Junior guard Destiny Bohanon was the only player in double figures for the Flyers, with 11. Junior guard Anyssa Jones had nine and freshman guard Nayo Lear and junior guard Taisiya Kozlova dropped in eight apiece.
The Lady Rebels led 17-15 after the first quarter, and were ahead by nine in the second before settling for a 30-25 lead at the half. The Flyers came back to trail just 42-40 after three. They pulled even twice in the fourth, before the Lady Rebels pulled away for good.
McPhee-McCuin said winning in her first collegiate coaching experience in The Bahamas was a special feeling.
“I got emotional right before the game writing on the board, because I have a lot of pride in being from The Bahamas,” said McPhee-McCuin. “This is where I’m rooted and I’m really excited that our team was able to come out and show a lot of toughness in the face of adversity. This feels incredible. We are a prideful people in The Bahamas, and for me, this means a lot. I was born and raised in The Bahamas and this means a lot for me – to be able to come here, play and have my team step up and play tough. It’s a special feeling.”
McPhee-McCuin hails from Freeport, Grand Bahama, and had quite a few family members and friends, including her parents Gladstone “Moon” McPhee and Daisy McPhee, in the audience, for her collegiate coaching debut in The Bahamas. She continues to make history as a trailblazer in women’s basketball, and sports in general, here in The Bahamas. On Monday, McPhee-McCuin became the first Bahamian, male or female, to lead a major NCAA Division I program as the head coach in a collegiate basketball game here in The Bahamas. The last time McPhee-McCuin coached at home, this past summer, she made history as an assistant coach for The Bahamas’ senior men’s national basketball team, becoming the first female to coach a senior men’s national team. Now, she is enjoying another coaching experience at home in a different capacity.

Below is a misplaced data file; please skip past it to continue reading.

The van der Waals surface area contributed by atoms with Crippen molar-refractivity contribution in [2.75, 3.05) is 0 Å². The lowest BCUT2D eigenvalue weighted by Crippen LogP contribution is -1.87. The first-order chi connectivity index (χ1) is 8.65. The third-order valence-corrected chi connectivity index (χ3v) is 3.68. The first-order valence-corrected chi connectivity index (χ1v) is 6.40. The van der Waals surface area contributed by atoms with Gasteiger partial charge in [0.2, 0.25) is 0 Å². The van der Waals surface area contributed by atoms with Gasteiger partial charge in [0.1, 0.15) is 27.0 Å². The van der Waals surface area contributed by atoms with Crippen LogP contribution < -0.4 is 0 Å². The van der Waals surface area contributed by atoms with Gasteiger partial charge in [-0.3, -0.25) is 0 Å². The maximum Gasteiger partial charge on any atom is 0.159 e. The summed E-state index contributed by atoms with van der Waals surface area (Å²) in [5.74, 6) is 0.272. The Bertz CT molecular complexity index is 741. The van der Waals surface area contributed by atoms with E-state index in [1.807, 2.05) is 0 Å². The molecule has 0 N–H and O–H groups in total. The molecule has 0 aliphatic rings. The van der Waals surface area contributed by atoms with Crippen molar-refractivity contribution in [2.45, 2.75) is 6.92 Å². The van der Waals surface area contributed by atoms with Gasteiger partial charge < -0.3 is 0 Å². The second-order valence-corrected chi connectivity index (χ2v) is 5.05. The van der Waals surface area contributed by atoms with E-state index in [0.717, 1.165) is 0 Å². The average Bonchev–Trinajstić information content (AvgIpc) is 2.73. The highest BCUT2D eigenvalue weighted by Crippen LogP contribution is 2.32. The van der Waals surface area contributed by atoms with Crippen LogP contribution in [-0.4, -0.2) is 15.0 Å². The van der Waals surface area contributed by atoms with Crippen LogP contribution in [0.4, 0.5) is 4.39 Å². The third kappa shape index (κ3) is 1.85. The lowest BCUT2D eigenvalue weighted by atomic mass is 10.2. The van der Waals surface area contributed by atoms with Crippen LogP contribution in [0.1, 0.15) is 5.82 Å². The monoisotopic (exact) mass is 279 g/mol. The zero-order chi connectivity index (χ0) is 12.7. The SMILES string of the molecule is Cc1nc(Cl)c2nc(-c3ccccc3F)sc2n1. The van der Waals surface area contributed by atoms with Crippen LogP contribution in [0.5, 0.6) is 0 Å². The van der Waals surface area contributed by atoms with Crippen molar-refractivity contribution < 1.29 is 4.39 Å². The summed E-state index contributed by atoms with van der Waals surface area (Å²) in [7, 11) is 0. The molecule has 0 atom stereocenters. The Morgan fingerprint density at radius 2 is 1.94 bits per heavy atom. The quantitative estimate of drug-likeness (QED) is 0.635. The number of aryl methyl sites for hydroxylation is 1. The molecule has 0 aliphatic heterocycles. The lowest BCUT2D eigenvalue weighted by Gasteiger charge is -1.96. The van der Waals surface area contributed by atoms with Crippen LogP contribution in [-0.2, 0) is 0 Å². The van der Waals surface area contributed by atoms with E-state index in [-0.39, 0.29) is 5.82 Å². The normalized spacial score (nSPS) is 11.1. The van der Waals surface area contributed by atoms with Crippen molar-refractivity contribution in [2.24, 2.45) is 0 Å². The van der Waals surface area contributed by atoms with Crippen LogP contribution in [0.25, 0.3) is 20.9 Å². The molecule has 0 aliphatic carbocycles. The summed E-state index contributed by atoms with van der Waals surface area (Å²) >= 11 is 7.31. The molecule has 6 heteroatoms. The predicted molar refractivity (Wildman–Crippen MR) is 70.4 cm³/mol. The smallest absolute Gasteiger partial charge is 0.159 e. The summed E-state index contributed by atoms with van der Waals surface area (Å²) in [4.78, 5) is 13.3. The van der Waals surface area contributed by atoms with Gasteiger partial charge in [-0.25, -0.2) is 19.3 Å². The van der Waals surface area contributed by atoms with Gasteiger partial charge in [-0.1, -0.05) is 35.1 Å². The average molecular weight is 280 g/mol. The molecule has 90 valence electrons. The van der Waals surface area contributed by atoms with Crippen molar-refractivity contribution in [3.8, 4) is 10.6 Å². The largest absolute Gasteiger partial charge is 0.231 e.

McPhee-McCuin spoke of the support she received from her family and friends in the stands after the game.
“There are a lot of them here. I spent a lot of money on T-shirts and hats,” she quipped. “I’m really excited that they came and were able to see me. A lot of them don’t know what I do and this is only a small part of it. For them to be able to come and see it, and have a respect for it, means a lot to me.”
It doesn’t get any easier for McPhee-McCuin and the Lady Rebels. They will play the number 17 ranked Utah Utes on Wednesday evening as the Baha Mar Hoops Pink Flamingo Championship continues.
“Utah is a ranked team and they are going to be a challenge offensively. We can’t get caught up in getting into a scoring match with them,” said McPhee-McCuin. “We just have to come out and guard for 40 minutes and see what happens.”
Following their game against the Utah Utes, McPhee-McCuin and the Lady Rebels will return to the Sandy and John Black Pavilion at Ole Miss in Oxford, Mississippi, to take on the Texas Southern Tigers on Monday, November 28 at 8 p.m.